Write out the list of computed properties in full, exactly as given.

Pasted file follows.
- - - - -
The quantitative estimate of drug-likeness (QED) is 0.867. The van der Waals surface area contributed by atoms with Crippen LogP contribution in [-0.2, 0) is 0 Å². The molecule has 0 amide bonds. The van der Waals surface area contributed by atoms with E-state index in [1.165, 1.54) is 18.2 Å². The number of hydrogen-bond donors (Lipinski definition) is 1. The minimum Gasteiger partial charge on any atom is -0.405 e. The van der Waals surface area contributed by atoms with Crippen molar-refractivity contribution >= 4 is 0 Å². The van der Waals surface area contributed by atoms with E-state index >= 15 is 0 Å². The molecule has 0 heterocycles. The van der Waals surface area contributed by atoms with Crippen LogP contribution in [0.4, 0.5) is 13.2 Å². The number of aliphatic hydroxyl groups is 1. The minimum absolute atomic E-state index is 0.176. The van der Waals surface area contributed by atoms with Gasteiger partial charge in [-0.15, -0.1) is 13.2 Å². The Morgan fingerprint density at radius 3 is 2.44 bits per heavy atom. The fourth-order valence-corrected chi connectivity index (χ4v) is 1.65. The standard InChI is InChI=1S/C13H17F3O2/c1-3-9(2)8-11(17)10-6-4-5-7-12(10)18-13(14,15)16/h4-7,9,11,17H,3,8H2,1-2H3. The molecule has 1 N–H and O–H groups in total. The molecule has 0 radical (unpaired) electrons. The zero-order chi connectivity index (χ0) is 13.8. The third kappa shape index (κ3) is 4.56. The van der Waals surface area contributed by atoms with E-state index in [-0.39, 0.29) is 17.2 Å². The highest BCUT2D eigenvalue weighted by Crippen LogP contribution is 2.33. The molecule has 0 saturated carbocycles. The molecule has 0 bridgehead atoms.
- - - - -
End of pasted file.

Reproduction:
The quantitative estimate of drug-likeness (QED) is 0.867. The van der Waals surface area contributed by atoms with Crippen LogP contribution in [-0.2, 0) is 0 Å². The molecule has 0 amide bonds. The van der Waals surface area contributed by atoms with E-state index in [1.165, 1.54) is 18.2 Å². The number of hydrogen-bond donors (Lipinski definition) is 1. The minimum Gasteiger partial charge on any atom is -0.405 e. The van der Waals surface area contributed by atoms with Crippen molar-refractivity contribution >= 4 is 0 Å². The van der Waals surface area contributed by atoms with E-state index >= 15 is 0 Å². The molecule has 0 heterocycles. The van der Waals surface area contributed by atoms with Crippen LogP contribution in [0.4, 0.5) is 13.2 Å². The number of aliphatic hydroxyl groups is 1. The minimum absolute atomic E-state index is 0.176. The van der Waals surface area contributed by atoms with Gasteiger partial charge in [-0.15, -0.1) is 13.2 Å². The Morgan fingerprint density at radius 3 is 2.44 bits per heavy atom. The fourth-order valence-corrected chi connectivity index (χ4v) is 1.65. The standard InChI is InChI=1S/C13H17F3O2/c1-3-9(2)8-11(17)10-6-4-5-7-12(10)18-13(14,15)16/h4-7,9,11,17H,3,8H2,1-2H3. The molecule has 1 N–H and O–H groups in total. The molecule has 0 radical (unpaired) electrons. The zero-order chi connectivity index (χ0) is 13.8. The third kappa shape index (κ3) is 4.56. The van der Waals surface area contributed by atoms with E-state index in [-0.39, 0.29) is 17.2 Å². The highest BCUT2D eigenvalue weighted by Crippen LogP contribution is 2.33. The molecule has 0 saturated carbocycles. The molecule has 0 bridgehead atoms.